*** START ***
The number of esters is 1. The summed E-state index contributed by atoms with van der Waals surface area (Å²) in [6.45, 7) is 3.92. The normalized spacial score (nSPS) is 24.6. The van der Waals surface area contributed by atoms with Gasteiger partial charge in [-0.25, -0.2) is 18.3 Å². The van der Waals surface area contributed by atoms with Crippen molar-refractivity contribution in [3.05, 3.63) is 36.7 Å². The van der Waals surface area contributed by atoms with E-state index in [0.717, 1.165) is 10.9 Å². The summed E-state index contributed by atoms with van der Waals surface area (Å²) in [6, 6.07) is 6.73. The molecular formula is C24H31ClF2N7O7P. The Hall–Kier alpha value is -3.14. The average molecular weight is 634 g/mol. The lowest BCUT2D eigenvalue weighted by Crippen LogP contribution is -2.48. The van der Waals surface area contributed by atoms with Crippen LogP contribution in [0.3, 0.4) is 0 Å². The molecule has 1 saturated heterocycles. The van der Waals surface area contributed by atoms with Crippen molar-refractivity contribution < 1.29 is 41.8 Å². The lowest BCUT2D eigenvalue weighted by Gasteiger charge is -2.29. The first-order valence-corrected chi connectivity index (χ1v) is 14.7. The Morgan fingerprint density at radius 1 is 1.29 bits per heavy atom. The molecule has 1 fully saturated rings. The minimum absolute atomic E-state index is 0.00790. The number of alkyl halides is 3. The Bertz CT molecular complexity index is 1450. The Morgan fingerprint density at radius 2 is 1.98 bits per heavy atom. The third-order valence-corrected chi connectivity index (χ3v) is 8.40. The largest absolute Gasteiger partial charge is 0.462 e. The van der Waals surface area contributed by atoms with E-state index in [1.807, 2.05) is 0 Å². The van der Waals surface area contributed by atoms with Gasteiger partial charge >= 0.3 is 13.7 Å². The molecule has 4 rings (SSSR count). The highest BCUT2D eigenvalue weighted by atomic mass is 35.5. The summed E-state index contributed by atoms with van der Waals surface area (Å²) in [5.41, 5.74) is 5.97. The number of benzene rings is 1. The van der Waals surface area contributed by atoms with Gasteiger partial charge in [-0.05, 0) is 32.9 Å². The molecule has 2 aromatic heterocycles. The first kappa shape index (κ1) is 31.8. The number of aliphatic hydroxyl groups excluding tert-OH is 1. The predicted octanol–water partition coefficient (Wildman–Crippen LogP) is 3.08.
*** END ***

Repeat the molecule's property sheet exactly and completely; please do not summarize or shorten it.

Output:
The number of esters is 1. The summed E-state index contributed by atoms with van der Waals surface area (Å²) in [6.45, 7) is 3.92. The normalized spacial score (nSPS) is 24.6. The van der Waals surface area contributed by atoms with Gasteiger partial charge in [-0.25, -0.2) is 18.3 Å². The van der Waals surface area contributed by atoms with Crippen molar-refractivity contribution in [3.05, 3.63) is 36.7 Å². The van der Waals surface area contributed by atoms with E-state index in [0.717, 1.165) is 10.9 Å². The summed E-state index contributed by atoms with van der Waals surface area (Å²) in [6, 6.07) is 6.73. The molecular formula is C24H31ClF2N7O7P. The Hall–Kier alpha value is -3.14. The average molecular weight is 634 g/mol. The lowest BCUT2D eigenvalue weighted by Crippen LogP contribution is -2.48. The van der Waals surface area contributed by atoms with Crippen LogP contribution in [0.3, 0.4) is 0 Å². The molecule has 1 saturated heterocycles. The van der Waals surface area contributed by atoms with Crippen molar-refractivity contribution < 1.29 is 41.8 Å². The lowest BCUT2D eigenvalue weighted by Gasteiger charge is -2.29. The first-order valence-corrected chi connectivity index (χ1v) is 14.7. The Morgan fingerprint density at radius 1 is 1.29 bits per heavy atom. The molecule has 1 fully saturated rings. The minimum absolute atomic E-state index is 0.00790. The number of alkyl halides is 3. The Bertz CT molecular complexity index is 1450. The Morgan fingerprint density at radius 2 is 1.98 bits per heavy atom. The third-order valence-corrected chi connectivity index (χ3v) is 8.40. The largest absolute Gasteiger partial charge is 0.462 e. The van der Waals surface area contributed by atoms with E-state index in [1.807, 2.05) is 0 Å². The van der Waals surface area contributed by atoms with Gasteiger partial charge >= 0.3 is 13.7 Å². The molecule has 4 rings (SSSR count). The highest BCUT2D eigenvalue weighted by atomic mass is 35.5. The summed E-state index contributed by atoms with van der Waals surface area (Å²) in [5.41, 5.74) is 5.97. The number of benzene rings is 1. The van der Waals surface area contributed by atoms with Gasteiger partial charge in [-0.05, 0) is 32.9 Å². The molecule has 2 aromatic heterocycles. The first kappa shape index (κ1) is 31.8. The number of aliphatic hydroxyl groups excluding tert-OH is 1. The predicted octanol–water partition coefficient (Wildman–Crippen LogP) is 3.08.